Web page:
With different audiences in mind and living in different social spheres we had access to a large pool of research ideas, thus Pál made us study the lifeworlds of Soviet theoretical physicists and Chinese migrants in Eastern Europe and Italy, whereas Joana got us into the comparative study of mass tourism and pushed our exploration of the pervasive uses of culture outside of anthropology, which would eventually lead to Maxikulti and Seeing Culture Everywhere. Pál was sceptical at first – is this academic enough? Is this interesting enough? – but never regretted having been persuaded. Not all of our ventures ended up in serious research or writing – trips to a monastery in Serbia and to a Mennonite farm in Belize yielded only titbits and a trip to the Turkish coast to study Russian tourists, only a car accident. But they were all fun.

Reaching a larger audience
With access to different networks, we published in academic journals such as Current Anthropology and  Development and Change, as well as in mainstream German newspapers and magazines, such as business monthly brand einsGeo and Frankfurter Allgemeine Zeitung. Writing together also counterbalances our weaknesses: Pál‘s tendency to write too densely and Joana‘s inclination to overgeneralize.

How do you write a book together?
Many people ask: „How does writing together actually work?“ Except for a short while, when Pál was at the Institute of Advanced Study in Berlin, we have never lived in the same city. Instead we have met in dozens of different countries. When Pál is doing fieldwork, Joana might join him for a few days to get the feel for the place necessary to write about it. We also travelled to many places together, from Central America via Eastern Europe to Russia and China, doing „fieldwork light“ along the way.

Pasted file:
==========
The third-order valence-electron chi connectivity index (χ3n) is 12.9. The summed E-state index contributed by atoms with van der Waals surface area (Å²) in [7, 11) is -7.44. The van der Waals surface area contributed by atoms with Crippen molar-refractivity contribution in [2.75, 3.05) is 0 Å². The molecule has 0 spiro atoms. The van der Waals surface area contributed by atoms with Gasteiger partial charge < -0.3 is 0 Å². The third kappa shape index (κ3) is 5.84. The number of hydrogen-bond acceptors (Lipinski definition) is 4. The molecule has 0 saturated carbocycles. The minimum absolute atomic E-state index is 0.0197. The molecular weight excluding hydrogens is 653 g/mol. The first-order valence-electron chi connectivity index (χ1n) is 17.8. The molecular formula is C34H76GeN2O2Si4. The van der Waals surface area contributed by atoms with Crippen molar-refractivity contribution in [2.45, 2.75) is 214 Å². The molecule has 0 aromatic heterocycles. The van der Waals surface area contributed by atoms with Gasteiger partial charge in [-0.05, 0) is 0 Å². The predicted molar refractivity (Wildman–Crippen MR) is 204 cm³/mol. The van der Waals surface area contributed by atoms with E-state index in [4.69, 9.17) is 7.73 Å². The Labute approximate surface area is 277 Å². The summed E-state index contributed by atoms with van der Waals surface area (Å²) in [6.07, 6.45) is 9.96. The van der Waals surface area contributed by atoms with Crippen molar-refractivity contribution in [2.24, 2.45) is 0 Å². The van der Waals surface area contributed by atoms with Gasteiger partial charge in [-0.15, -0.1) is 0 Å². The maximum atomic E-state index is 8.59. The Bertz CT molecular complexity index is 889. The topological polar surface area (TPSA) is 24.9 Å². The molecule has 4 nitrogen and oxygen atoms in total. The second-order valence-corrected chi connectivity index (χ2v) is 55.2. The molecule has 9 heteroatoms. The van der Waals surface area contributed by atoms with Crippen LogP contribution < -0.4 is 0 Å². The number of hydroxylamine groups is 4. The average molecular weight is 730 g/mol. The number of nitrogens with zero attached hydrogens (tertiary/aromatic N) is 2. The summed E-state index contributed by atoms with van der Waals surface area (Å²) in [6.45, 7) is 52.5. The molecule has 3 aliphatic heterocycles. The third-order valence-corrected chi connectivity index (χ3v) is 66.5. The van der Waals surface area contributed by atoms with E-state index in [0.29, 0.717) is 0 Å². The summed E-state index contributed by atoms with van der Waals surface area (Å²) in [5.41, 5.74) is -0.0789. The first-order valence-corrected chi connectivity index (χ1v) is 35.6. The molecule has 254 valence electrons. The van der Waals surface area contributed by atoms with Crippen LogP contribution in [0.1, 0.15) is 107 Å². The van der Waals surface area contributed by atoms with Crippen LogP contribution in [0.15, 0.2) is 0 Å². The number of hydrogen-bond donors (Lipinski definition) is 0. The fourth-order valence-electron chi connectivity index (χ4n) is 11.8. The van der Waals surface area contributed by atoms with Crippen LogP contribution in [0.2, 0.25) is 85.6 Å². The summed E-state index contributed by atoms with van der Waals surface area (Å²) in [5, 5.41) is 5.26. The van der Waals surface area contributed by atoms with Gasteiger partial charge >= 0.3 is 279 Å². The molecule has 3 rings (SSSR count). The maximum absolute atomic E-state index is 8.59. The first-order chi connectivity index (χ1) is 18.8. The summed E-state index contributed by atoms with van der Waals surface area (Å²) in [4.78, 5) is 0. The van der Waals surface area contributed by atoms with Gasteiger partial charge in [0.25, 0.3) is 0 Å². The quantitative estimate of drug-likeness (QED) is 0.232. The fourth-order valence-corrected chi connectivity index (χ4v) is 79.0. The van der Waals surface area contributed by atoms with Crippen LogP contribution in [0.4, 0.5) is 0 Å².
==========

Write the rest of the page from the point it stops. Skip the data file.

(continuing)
When our writing is not based on detailed fieldwork by Pál, we usually devise an outline together. Then it is Joana’s task to collect and aggregate the relevant theses and case studies, as she – as a generalist — has a better overview of relevant anthropological material. After this we meet (in Budapest, Sydney, Nice,  Berlin or Luang Prabang to name just a few of the places) for two or three weeks of intensive writing, both sitting in front of one laptop, with Joana often proposing a general structure of the argument and Pál argueing against or refining it and coming up with the final formulations. Back in our respective homes Joana starts the first revision, sending it back to Pál for a final edit. Thus it is a real joint venture and we feel that very few, if any of our output could have been written by one of us a alone.

And last but not least, one of the main rewards for co-authorship is the fun and inspiration we get from working together.